Dr. Paul Skelley – Research trip to Brazil

In September, one of our entomologists, Dr. Paul Skelley, was invited to travel to Cuiaba, Mato Grosso, Brazil by Fernando Vaz-de-Mello, a professor at the Federal University of Mato Grosso, to be a guest scholar of the Department of Biology and Zoology. The Department of Biology and Zoology has a visiting scholar program, which encourages international research by allowing professors the opportunity to request field experts to come study and work in the university’s zoological collection.

“The laws in Brazil prevent people from collecting insects, which prevents the public from appreciating the importance of their biodiversity, leading to a lack of support for museums, ” Dr. Skelley shared, “Compared to the U.S., their culture seems to more readily accept living with some pests.”

Examining male cones of the rare native cycad, Zamia boliviana

During his three-week trip, Dr. Skelley worked with the entomology sector of the zoological collection to study and identify aphodiinae scarab beetles. His time in Brazil resulted in the identification of at least 15 new species.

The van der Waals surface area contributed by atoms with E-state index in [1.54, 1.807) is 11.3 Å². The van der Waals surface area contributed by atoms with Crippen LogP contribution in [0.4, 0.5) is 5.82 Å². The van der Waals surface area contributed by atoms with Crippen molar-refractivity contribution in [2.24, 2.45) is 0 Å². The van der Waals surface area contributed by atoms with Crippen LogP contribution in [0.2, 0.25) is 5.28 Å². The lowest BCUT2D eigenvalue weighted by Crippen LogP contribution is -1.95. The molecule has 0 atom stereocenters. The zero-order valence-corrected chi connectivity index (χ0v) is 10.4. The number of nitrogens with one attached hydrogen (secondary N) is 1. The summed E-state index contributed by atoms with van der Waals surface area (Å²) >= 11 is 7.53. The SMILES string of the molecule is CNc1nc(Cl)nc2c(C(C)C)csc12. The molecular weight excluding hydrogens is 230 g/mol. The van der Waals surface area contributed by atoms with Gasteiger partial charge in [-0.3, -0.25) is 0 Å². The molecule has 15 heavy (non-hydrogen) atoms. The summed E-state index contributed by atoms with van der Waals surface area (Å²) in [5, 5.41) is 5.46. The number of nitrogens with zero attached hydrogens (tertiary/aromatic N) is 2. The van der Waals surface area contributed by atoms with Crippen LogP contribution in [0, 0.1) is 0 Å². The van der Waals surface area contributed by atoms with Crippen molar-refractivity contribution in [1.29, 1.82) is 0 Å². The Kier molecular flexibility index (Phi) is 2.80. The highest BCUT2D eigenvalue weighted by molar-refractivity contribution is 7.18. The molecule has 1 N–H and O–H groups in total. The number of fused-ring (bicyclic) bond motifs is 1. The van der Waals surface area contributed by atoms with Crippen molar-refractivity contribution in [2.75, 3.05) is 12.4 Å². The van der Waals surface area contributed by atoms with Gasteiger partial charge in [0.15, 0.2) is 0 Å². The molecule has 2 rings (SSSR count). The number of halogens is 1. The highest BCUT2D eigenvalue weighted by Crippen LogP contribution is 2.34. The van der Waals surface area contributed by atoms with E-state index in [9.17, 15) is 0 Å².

Looking for beetles on a rotting tree in the Cerrado
A local landmark and preserve, Parque Nacional Chapada dos Guimaraes, with a popular waterfall

While there, Dr. Skelley also gave two talks to students studying biology and zoology at the university. One talk was a discussion on beetles, Dr. Skelley’s specialty in the zoological collection. Another was an introduction to FDACS-DPI and the Florida State Collection of Arthropods, the arthropod collection housed at the Division of Plant Industry in Gainesville, Florida.

Standing in a wooded area by a cycad, Zamia boliviana

While in Cuiaba, Dr. Skelley was also able to meet up with another colleague, Rosane Segalla.

“Serendipitously, she was living in town to do her own research. We are working on a paper describing a new species of erotylid beetle, which pollinates Brazil’s native cycad”, Skelley said.

A permanent pool of water in the Pantanal, a region annually flooded that hosts an amazing diversity of animals

As a visiting scholar, upon his return, Dr. Skelley is responsible for producing a manuscript on his studies and research conducted during his trip to Cuiaba. His manuscript will also include his research on the fifteen new species discovered while he was there.

Picture of the Cerrado, the natural open woody grasslands on the region

Dr. Skelley shared that although he will not be able to return as a visiting scholar under this exchange program, as the university will only allow the opportunity for one visit, he is eager to return to Cuiaba to travel, explore and further study the expansive biodiversity of the region.

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